"Can you offer me an opinion on the market in China, please? The Shanghai A-Share Index has fallen 16.4% since April 15th and is now well below the 200 day moving average. The HK index shows a similar pattern. Is this the result of the authorities taking sensible steps to ensure that their economy will not overheat? Or possibly that the Chinese market is a few months in advance of a similar pull back in Global markets?"
Eoin Treacy's view Thank
you for these questions.. China's tightening, aimed at containing speculation
in the housing market, has yet to achieve its aim, so further measures to put
a lid on property price appreciation appear likely. I believe these tightening
measures are a sensible move because the authorities are doing whatever they
can to avoid the housing bubble from inflating further. However, the short-term
pain is still having a negative effect on stock market sentiment.
The Shanghai A-Share Index hit a medium-term peak in August and has sustained a progression of lower rally highs since. It sank below the 200-day moving average at the end of April and dropped below the psychological 3000 three weeks ago. While somewhat overextended relative to the MA right now, an upward dynamic, sustained for more than a few days would be needed to check scope for further downside while a sustained move back above 3350 would be required to question the consistency of the nine-month downtrend.
The Hong Kong Hang Seng hit a medium-term peak in November and is currently testing the February low in the region of the psychological 20,000. An upward dynamic is required to suggest demand is returning and to question scope for some additional downside. The Hang Seng China Enterprises Index has a similar pattern.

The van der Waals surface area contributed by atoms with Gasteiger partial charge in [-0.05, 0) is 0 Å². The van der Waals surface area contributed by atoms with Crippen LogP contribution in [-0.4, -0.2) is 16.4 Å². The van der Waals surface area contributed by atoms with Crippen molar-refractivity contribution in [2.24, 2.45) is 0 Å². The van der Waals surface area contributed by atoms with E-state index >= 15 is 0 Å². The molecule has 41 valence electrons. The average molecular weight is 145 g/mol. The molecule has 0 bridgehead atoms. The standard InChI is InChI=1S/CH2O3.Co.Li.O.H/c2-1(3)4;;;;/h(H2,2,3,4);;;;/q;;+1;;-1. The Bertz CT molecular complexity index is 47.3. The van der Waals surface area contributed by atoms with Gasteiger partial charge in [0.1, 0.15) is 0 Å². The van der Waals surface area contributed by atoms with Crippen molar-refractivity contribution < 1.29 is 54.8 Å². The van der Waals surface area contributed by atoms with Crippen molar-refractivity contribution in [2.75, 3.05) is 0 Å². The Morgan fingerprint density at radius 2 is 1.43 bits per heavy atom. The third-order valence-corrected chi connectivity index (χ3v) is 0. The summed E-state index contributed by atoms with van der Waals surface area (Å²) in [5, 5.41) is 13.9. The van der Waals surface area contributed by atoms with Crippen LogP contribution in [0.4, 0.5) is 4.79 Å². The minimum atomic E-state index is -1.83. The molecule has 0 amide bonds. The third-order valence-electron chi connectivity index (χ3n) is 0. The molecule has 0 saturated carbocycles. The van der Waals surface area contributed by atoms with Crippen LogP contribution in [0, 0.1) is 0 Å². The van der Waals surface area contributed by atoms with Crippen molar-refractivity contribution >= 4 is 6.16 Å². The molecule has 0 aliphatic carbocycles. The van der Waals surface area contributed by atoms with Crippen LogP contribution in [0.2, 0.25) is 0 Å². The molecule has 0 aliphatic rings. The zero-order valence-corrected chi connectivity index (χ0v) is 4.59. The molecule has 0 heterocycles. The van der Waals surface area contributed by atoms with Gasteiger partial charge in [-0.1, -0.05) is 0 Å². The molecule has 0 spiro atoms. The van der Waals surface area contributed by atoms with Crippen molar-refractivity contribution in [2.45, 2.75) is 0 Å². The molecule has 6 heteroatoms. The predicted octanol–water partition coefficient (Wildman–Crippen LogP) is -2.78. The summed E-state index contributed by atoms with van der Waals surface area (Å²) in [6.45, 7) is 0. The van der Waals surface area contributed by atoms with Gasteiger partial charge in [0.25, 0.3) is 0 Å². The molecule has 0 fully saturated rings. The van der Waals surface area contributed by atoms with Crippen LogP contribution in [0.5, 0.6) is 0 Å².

We identified the A-Share market as a leader from November 2008 because it bottomed early and was one of the best performing stock markets in the world through to August 2009. As a timing leader, the trend deterioration experienced since August is a negative, particularly for markets most dependent on Chinese infrastructure growth.
Infrastructure development companies and exporters dependent on growth in the USA and Europe tend to dominate the Chinese stock market. Financials (36.7%), Industrials (16.34%) and Materials (13.7%) at a weighting of more than 66% have an overwhelming influence on the direction of the Index. However, the development of the Chinese consumer economy remains a key policy objective for the central government and remains an important theme.
The S&P/Citic300 Healthcare Index posted a weekly key reversal in late April, in what appears to be a medium-term peak. It has so far held most of its 18-month advance and a sustained move below 3500 would be required to question the consistency of the overall uptrend.
The S&P/Citic300 Information Technology Index posted two weekly key reversals since January, both from the region of 2000. The Index broke down from the five-month range last week and a sustained move back above 1800 would be required to question scope for some further downside.
The underperformance of bellwether sectors such as Healthcare and Information Technology reinforces the argument that China's tightening is affecting every area of the market. This report kindly forwarded by JPMorgan may also be of interest.